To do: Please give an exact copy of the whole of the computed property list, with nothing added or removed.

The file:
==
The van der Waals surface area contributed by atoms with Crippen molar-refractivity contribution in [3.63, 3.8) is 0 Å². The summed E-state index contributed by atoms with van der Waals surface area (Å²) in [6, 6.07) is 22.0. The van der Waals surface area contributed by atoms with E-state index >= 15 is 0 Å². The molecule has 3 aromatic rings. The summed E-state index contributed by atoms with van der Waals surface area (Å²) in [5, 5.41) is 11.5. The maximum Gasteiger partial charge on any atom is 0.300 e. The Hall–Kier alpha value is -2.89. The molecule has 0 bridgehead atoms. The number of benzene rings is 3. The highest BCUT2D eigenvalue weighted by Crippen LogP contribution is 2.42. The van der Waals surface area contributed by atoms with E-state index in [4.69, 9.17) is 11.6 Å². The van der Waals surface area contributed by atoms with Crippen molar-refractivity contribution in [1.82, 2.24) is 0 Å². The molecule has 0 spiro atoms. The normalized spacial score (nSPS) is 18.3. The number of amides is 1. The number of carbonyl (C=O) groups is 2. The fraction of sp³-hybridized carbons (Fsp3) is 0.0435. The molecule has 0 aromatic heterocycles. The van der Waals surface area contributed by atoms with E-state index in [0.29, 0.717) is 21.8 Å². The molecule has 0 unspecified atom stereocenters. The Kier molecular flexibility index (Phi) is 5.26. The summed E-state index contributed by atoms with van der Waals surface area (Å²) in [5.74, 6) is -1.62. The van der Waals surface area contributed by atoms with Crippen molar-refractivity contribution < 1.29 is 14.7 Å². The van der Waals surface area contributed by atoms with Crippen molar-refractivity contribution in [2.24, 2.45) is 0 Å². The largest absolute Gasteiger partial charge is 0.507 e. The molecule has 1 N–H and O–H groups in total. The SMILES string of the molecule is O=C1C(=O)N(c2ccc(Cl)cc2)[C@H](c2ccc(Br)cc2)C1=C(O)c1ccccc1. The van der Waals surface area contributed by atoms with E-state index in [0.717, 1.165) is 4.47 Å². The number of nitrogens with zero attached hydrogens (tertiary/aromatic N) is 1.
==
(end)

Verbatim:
The van der Waals surface area contributed by atoms with Crippen molar-refractivity contribution in [3.63, 3.8) is 0 Å². The summed E-state index contributed by atoms with van der Waals surface area (Å²) in [6, 6.07) is 22.0. The van der Waals surface area contributed by atoms with E-state index >= 15 is 0 Å². The molecule has 3 aromatic rings. The summed E-state index contributed by atoms with van der Waals surface area (Å²) in [5, 5.41) is 11.5. The maximum Gasteiger partial charge on any atom is 0.300 e. The Hall–Kier alpha value is -2.89. The molecule has 0 bridgehead atoms. The number of benzene rings is 3. The highest BCUT2D eigenvalue weighted by Crippen LogP contribution is 2.42. The van der Waals surface area contributed by atoms with E-state index in [4.69, 9.17) is 11.6 Å². The van der Waals surface area contributed by atoms with Crippen molar-refractivity contribution in [1.82, 2.24) is 0 Å². The molecule has 0 spiro atoms. The normalized spacial score (nSPS) is 18.3. The number of amides is 1. The number of carbonyl (C=O) groups is 2. The fraction of sp³-hybridized carbons (Fsp3) is 0.0435. The molecule has 0 aromatic heterocycles. The van der Waals surface area contributed by atoms with E-state index in [0.29, 0.717) is 21.8 Å². The molecule has 0 unspecified atom stereocenters. The Kier molecular flexibility index (Phi) is 5.26. The summed E-state index contributed by atoms with van der Waals surface area (Å²) in [5.74, 6) is -1.62. The van der Waals surface area contributed by atoms with Crippen molar-refractivity contribution < 1.29 is 14.7 Å². The van der Waals surface area contributed by atoms with Crippen molar-refractivity contribution in [2.24, 2.45) is 0 Å². The largest absolute Gasteiger partial charge is 0.507 e. The molecule has 1 N–H and O–H groups in total. The SMILES string of the molecule is O=C1C(=O)N(c2ccc(Cl)cc2)[C@H](c2ccc(Br)cc2)C1=C(O)c1ccccc1. The van der Waals surface area contributed by atoms with E-state index in [0.717, 1.165) is 4.47 Å². The number of nitrogens with zero attached hydrogens (tertiary/aromatic N) is 1.